13. 13.
    American Thoracic Society. Withholding and withdrawing life-sustaining therapy. Ann Intern Med 1991;115: 478–485.Google Scholar
  14. 14.
    Schneiderman LJ, Spragg RG. Ethical decisions in discontinuing mechanical ventilation. N Engl J Med 1988;318: 984–988.PubMedCrossRefGoogle Scholar
  15. 15.
    Sullivan RJ. Accepting death without artificial nutrition or hydration. J Gen Intern Med 1993;8:220–224.PubMedCrossRefGoogle Scholar
  16. 16.
    Annas GJ. The health care proxy and the living will. N Engl J Med 1991;324:1210–1213.PubMedCrossRefGoogle Scholar
  17. 17.
    Sehgal A, Galbraith A, Chesney M, Schoenfeld P, Charles G, Lo B. How strictly do dialysis patients want their advance directive followed? JAMA 1992;267:59–63.PubMedCrossRefGoogle Scholar
  18. 18.
    Walker RM. DNR in the OR: resuscitation as an operative risk. JAMA 1991;266:2407–2412.PubMedCrossRefGoogle Scholar
  19. 19.
    Appelbaum PS, Grisso T. Assessing patients’ capacities to consent to treatment. N Engl J Med 1988;319:1635–1638.PubMedCrossRefGoogle Scholar
  20. 20.
    Brock DW, Wartman SA. When competent patients make irrational choices. N Engl J Med 1990;322:1595–1599.PubMedCrossRefGoogle Scholar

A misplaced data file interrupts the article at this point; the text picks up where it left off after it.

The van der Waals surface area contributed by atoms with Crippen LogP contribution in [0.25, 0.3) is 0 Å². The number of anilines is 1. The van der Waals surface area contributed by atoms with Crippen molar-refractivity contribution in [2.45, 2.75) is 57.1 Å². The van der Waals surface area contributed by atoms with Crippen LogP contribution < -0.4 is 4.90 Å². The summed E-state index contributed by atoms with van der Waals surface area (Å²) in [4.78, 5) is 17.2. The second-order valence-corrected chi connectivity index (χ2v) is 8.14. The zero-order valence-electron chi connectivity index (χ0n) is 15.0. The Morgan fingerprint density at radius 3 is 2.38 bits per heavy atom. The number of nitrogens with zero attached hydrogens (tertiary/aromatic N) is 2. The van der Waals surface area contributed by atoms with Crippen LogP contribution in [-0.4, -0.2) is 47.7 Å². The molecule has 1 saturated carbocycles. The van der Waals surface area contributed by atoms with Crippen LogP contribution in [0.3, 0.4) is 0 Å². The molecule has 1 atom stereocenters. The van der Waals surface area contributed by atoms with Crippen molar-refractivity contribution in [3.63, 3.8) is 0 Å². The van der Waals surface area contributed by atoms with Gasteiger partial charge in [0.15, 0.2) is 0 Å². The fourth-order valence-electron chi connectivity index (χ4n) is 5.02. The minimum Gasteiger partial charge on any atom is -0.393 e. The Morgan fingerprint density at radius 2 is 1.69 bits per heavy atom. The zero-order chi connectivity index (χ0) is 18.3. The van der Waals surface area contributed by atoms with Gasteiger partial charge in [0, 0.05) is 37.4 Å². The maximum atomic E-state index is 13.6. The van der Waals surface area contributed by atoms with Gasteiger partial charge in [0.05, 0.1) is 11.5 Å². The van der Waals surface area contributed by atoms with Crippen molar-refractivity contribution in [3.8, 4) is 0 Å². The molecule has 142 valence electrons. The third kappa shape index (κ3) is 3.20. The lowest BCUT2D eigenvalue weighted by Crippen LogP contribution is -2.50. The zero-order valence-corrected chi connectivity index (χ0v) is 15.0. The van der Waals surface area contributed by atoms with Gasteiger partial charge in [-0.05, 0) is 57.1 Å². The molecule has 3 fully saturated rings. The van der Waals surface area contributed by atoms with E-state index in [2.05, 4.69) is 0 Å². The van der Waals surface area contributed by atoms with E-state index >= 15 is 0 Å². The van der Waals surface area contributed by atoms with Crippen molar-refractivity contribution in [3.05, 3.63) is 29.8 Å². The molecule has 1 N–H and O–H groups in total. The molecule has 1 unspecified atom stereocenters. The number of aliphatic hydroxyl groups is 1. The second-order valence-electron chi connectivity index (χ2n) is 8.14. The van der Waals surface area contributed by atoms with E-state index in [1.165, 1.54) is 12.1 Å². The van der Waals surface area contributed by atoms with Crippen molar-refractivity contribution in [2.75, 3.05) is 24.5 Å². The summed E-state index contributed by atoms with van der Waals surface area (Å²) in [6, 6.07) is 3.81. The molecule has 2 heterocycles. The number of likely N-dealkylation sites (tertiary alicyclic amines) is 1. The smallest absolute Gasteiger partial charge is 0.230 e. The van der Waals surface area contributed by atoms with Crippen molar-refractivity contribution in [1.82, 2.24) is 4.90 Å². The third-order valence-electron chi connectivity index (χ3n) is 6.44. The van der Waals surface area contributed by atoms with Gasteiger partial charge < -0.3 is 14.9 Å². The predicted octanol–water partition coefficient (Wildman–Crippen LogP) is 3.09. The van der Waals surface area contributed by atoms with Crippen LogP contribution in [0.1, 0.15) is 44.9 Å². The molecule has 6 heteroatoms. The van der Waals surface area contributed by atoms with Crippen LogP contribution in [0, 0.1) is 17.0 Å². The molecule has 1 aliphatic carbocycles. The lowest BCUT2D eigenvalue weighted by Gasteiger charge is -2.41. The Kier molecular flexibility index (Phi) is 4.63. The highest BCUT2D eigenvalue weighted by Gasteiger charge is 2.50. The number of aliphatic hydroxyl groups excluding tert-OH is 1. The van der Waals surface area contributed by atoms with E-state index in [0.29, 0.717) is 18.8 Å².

21. 21.
    Hastings Center. Guidelines on the Termination of Life-sustaining Treatment and the Care of the Dying. Indiana University Press: Indianapolis, 1987.Google Scholar
  22. 22.
    Quill TE, Brody H. Physician recommendations and patient autonomy: finding a balance between physician power and patient choice. Ann Intern Med 1996;125:763–769.PubMedCrossRefGoogle Scholar
  23. 23.
    Knaus WA, Wagner DP, Draper EA, et al. The APACHE III prognostic system: risk predication of hospital mortality for critically ill hospitalized adults. Chest 1991;100:1619–1636.PubMedCrossRefGoogle Scholar
  24. 24.
    Lynn J, Teno JM, Harrell FE Jr. Accurate prognostication of death: opportunities and challenges for clinicians. West J Med 1995;163:250–257.PubMedGoogle Scholar
  25. 25.
    Sugarman J, Powers M. How the doctor got gagged: the disintegrating right to privacy in the physician patient relationship. JAMA 1991;266:3323–3327.PubMedCrossRefGoogle Scholar
  26. 26.
    Drickamer MA, Lee MA, Ganzini L. Practical issues in physician-assisted suicide. Ann Intern Med 1997;126: 146–151.PubMedCrossRefGoogle Scholar
  27. 27.
    Blendon RJ, Szalay US, Knox RA. Should physicians aid their patients in dying? The public perspective. JAMA 1996;267:2229–2233.Google Scholar
  28. 28.
    Bachman JG, Alcser KH, Doukas DJ, Lichtenstein RL, Corning AD, Brody H. Attitudes of Michigan physicians and public toward legalizing physician-assisted suicide and voluntary euthanasia. N Engl J Med 1996;334:303–309.PubMedCrossRefGoogle Scholar
  29. 29.
    Ubel PA, Zell MM, Miller DJ, Fischer GS, Peters-Stefani D, Arnold RM. Elevator talk: observational study of inappropriate comments in a public space. Am J Med 1995; 99:190–194.PubMedCrossRefGoogle Scholar

Copyright information

© Springer Science+Business Media New York 2001

Authors and Affiliations

  • Margaret Drickamer

There are no affiliations available

Personalised recommendations